In a sort of extension of the bucket-list scenario you should never be too old for a "first" so it's been great notching up a couple today.
After decades of covering sport it was the first time I'd ever had a crowd roar at a sailing event and it was certainly the first time I'd heard the crowd sing "Rule Britannia."
Patriotic and a touch jingoistic it might have been, but it was also completely apt given that the British defending champion Ben Ainslie did indeed "rule the waves", collecting his fourth successive gold medal to go with his one silver to surpass the legendary Dane Paul Elvstrom and become the most successful Olympic sailor of all time.
A crowd of more than five thousand on the shore roared their approval as Ainslie enjoyed a "fly-past" in front of them, the applause and singing flowing out across the water.
To an innocent bystander it looked like he'd come second last in the medal race which he had. But all Ainslie had to do was finish higher than his Danish rival who he drove into last place with trademark ruthlessness.
But as he heads off to celebrate, he'll have no idea how close he came to blowing it and one day he'll thank Kiwi Finn sailor Dan Slater for unwittingly helping him out.
The Dutch sailor was looking like a possible winner which would really have spoiled the British party. But he tangled illegally with Slater and whacked the Kiwi's on-board camera with his boom to cop a penalty turn which dropped him down the field and propelled Ainslie to gold.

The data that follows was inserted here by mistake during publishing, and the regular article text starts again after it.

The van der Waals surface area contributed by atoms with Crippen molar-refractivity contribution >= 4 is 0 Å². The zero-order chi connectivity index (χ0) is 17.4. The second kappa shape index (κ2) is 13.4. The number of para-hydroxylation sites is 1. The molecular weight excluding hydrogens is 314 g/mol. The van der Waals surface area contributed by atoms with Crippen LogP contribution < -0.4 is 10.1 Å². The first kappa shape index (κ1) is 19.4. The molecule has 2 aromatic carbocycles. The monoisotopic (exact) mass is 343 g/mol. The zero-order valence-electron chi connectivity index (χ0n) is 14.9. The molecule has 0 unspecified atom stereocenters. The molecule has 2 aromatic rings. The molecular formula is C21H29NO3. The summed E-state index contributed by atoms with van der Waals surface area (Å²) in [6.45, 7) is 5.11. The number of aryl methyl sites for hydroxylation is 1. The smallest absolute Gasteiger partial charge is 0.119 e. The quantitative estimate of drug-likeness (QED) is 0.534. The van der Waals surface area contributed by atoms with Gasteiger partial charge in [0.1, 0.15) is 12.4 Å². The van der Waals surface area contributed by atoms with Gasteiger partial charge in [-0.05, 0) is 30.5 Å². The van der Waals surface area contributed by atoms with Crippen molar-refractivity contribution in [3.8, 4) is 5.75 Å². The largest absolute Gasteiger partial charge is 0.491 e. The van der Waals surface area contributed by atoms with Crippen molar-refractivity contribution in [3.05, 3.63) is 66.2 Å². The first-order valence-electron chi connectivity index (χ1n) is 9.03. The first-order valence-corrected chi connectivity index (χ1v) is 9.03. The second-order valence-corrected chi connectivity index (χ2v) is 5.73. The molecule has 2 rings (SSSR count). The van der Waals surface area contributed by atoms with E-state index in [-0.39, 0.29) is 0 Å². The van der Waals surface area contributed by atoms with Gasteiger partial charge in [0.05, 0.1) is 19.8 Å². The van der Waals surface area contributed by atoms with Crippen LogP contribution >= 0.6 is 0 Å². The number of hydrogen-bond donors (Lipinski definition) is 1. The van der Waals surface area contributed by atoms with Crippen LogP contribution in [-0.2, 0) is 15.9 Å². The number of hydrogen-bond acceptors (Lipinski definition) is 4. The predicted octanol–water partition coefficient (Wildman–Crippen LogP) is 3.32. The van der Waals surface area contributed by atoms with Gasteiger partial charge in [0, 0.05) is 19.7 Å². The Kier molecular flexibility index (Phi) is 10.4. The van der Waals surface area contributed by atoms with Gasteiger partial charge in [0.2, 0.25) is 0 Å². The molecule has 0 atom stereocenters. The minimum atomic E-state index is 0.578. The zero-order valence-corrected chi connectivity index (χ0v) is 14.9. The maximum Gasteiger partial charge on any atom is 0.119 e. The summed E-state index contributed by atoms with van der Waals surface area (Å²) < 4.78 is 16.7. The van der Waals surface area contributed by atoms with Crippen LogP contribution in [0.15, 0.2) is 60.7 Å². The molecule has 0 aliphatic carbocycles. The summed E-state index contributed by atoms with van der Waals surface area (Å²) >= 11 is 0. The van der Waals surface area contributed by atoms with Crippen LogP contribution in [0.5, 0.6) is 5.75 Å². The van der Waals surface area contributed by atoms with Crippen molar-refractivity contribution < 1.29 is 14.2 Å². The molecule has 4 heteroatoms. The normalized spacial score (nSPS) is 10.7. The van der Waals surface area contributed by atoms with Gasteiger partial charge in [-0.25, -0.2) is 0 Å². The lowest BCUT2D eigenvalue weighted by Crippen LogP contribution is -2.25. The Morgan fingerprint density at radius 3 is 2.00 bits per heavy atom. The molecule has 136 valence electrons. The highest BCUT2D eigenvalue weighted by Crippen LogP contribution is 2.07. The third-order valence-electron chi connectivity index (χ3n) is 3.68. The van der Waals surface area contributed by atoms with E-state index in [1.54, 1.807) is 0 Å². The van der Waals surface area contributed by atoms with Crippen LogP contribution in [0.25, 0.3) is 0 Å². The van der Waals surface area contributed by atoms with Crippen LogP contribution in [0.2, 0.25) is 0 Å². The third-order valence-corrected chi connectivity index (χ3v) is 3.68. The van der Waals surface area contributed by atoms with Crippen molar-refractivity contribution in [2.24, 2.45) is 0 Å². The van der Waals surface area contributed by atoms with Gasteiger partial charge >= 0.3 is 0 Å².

Slater eventually finished second which lifted him to 7th in the final standings. Hamish Pepper and Jim Turner also enjoyed second in the Star class to finish their campaign in fifth spot.
The Brits had been hoping for gold in the Star as well as the Finn, but the red-hot favourites and defending champions Iain Percy and crew Andrew "Bart" Simpson opted, like Ainslie later, to play a numbers game with the Brazilians who were their closest rivals. But in so doing the Brits watched the Swedes win the race and take gold.
Elsewhere it was a mixed day for the Kiwis but our two main medal hopes are still on track.
Peter Burling and Blair Tuke enjoyed a second place then suffered a 15th but are still second overall in the 49er class, while Jo Aleh and Polly Powrie managed to redeem a poor 10th with a 4th to also lie second in the women's 470 just one point of the lead.
JP Tobin races in the boardsailing medal race but is out of medal contention. Dutch sailor Dorian van Rijsselberge, coached by Kiwi Olympic bronze medallist Aaron McIntosh, already has gold sewn up.